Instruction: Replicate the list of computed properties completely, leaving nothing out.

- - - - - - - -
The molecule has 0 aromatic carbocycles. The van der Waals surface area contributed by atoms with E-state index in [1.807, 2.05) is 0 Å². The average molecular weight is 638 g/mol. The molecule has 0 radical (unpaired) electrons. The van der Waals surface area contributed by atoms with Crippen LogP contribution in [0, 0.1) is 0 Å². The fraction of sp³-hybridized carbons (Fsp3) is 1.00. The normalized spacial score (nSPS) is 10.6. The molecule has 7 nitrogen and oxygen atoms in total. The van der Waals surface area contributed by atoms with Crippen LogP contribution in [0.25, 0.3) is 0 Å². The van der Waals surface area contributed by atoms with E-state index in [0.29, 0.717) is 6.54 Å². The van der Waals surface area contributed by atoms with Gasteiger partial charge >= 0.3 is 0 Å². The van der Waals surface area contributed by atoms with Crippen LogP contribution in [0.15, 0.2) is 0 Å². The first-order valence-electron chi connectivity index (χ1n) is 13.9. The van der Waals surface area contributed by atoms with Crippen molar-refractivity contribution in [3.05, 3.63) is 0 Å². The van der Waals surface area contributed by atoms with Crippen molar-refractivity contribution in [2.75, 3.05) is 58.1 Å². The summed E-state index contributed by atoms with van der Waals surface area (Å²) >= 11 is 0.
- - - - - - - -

The molecule has 0 aromatic carbocycles. The van der Waals surface area contributed by atoms with E-state index in [1.807, 2.05) is 0 Å². The average molecular weight is 638 g/mol. The molecule has 0 radical (unpaired) electrons. The van der Waals surface area contributed by atoms with Crippen LogP contribution in [0, 0.1) is 0 Å². The fraction of sp³-hybridized carbons (Fsp3) is 1.00. The normalized spacial score (nSPS) is 10.6. The molecule has 7 nitrogen and oxygen atoms in total. The van der Waals surface area contributed by atoms with Crippen LogP contribution in [0.25, 0.3) is 0 Å². The van der Waals surface area contributed by atoms with E-state index in [0.29, 0.717) is 6.54 Å². The van der Waals surface area contributed by atoms with Gasteiger partial charge >= 0.3 is 0 Å². The van der Waals surface area contributed by atoms with Crippen LogP contribution in [0.15, 0.2) is 0 Å². The first-order valence-electron chi connectivity index (χ1n) is 13.9. The van der Waals surface area contributed by atoms with Crippen molar-refractivity contribution in [3.05, 3.63) is 0 Å². The van der Waals surface area contributed by atoms with Crippen molar-refractivity contribution in [2.75, 3.05) is 58.1 Å². The summed E-state index contributed by atoms with van der Waals surface area (Å²) >= 11 is 0.